(with sincere apologies to David Letterman)
Ten Ways to Blow a Grant Proposal by Naomi Amos, Director of Corporate and Foundation Relations Randolph-Macon Women's College
10. Use references who are not in your field or with whom you've not been in touch with for years so that the reviewers will know that you have a broad background.
9. Budget your time according to the deadline. Give yourself a good weekend to get the proposal done.
8. Plan a really big project so that the funding agency will be impressed. Squeeze the project into a two-year timeframe so the reviewers will know how hard you will work.
7. Make sure that the reviewers think the agency will get their money's worth by promising to do cutting edge research that you don't think anyone has every attempted.
6. Show the funder how clever you are by writing everything you know about your particular subject, using jargon that will really impress.
5. Determine your project and send it shotgun approach to foundations and government agencies that have been in the news lately.
4. Invent your own format since the federal guidelines are so dense.
3. Write the title and the abstract first.
2. Make sure that the reviewers know how incredibly full your life has been, how many people appreciate your advice and in what esteem you are held within your community. OR, conversely -- don't brag about your accomplishments. Let the proposal stand on its own, without stating your qualifications.
1. Don't put too much passion in it. After all, it is a proposal that represents your intellectual accomplishments.
The Ten Best Ways to Blow a Grant Proposal Gary Gaffield, Assistant Provost for Academic Programs, Wittenberg University
10. Don't get overly concerned about little inconsistencies in the proposal.
9. Spend all your time on the proposal narrative and don't waste energy on "unimportant" sections like, for example, "results of prior NSF support" in a CCLI proposal.
8. Provide only the minimum information in your budget, and then provide only what the funder explicitly requests.
7. In a research proposal, write as if you already know that your hypothesis is correct and that your methods will work.
6. Don't bother to read the directions, or follow them.
5. Use the proposal as an opportunity to demonstrate how well you can mimic Talcott Parsons' prose style.
4. Propose a great idea, not a great project.
3. Ask for less money than you need.
2. Don't take the time to contact program officers, previous reviewers, or successful applicants to find out if there are any "unwritten rules" to follow. AND, FINALLY...
1. Expect the funding agency to fund YOUR priorities, not their own.
Top Ten Ways to Blow a Grant Proposal Bill Campbell, Director of Grants & Research, University of Wisconsin-River Falls
10. Pad the budget. "I know they'll cut me by 10%, so I'll add 15% just to make sure I get what I need."
9. Write colleagues into the proposal without consulting them. "The Economics Department must be interested in Marxist analyses of housework, I'll just add a quarter time release for them."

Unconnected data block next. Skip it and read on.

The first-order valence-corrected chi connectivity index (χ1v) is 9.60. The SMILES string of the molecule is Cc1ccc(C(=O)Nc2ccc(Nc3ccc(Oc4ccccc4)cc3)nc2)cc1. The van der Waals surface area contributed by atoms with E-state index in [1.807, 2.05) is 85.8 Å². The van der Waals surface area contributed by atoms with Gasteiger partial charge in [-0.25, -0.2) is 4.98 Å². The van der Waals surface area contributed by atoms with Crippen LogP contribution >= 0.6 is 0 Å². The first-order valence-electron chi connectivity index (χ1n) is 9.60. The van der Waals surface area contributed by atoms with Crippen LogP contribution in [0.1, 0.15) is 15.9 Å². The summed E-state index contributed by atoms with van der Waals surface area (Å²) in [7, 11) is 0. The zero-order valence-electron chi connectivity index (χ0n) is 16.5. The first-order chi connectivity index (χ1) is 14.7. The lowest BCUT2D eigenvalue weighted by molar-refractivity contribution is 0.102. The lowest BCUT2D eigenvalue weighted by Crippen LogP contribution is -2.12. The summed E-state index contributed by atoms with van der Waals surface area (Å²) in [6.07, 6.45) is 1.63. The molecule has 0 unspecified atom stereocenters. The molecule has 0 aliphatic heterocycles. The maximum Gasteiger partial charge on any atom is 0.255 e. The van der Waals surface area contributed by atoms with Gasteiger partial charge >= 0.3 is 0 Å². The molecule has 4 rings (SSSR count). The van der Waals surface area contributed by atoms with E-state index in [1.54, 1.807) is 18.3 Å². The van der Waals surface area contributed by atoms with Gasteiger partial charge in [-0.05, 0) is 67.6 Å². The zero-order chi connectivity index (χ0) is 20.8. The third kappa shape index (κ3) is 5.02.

8. Write your proposal as if it were a scholarly article, complete with lengthy footnotes, convoluted and incomprehensible sentences, passive constructions, and qualifiers at every turn. "It has perhaps become apparent that large numbers of first-year students show a rather marked need for supportive services, e.g. tutoring (though not in a prescriptive or judgmental way), disabled student services (though not in any fashion which might reinforce negative stereotypes), and academic advising (though not personal counseling, which universities have demonstrated an inability to deliver in a clinically-approved manner), in order to optimize their chances to elevate to second-year status within a reasonable time frame."
7. Argue that you need a grant because your budget has been slashed. "We deserve this grant because we really, really need the money."
6. Commit your university to matching funds without identifying the budget or gaining approval of the budget-owner. "The dean said that supporting scholarship is her highest priority; surely she'll approve this $58,914 match."
5. Don't follow the directions. "I can't possibly present my idea adequately in 20 pages; they won't notice if I single space with 8 pt. type"
4. Presume that you know more about your topic than your readers do. "If those bozos don't understand my discipline, it's not my responsibility."
3. Miss the deadline. "Surely they can't be serious; this due date is only a few days away. This proposal is so good they'll extend it."
2. Submit a proposal without institutional approvals. "Of course the provost will support this; it's integral to my scholarship and at the cutting edge of research in my field! I'll just hit this 'submit to funding agency' button and get her approval later."
1. Ignore the audience. "I'll write this for my most esoteric colleagues in semiotics; FIPSE will just have to find some readers who are capable of understanding it."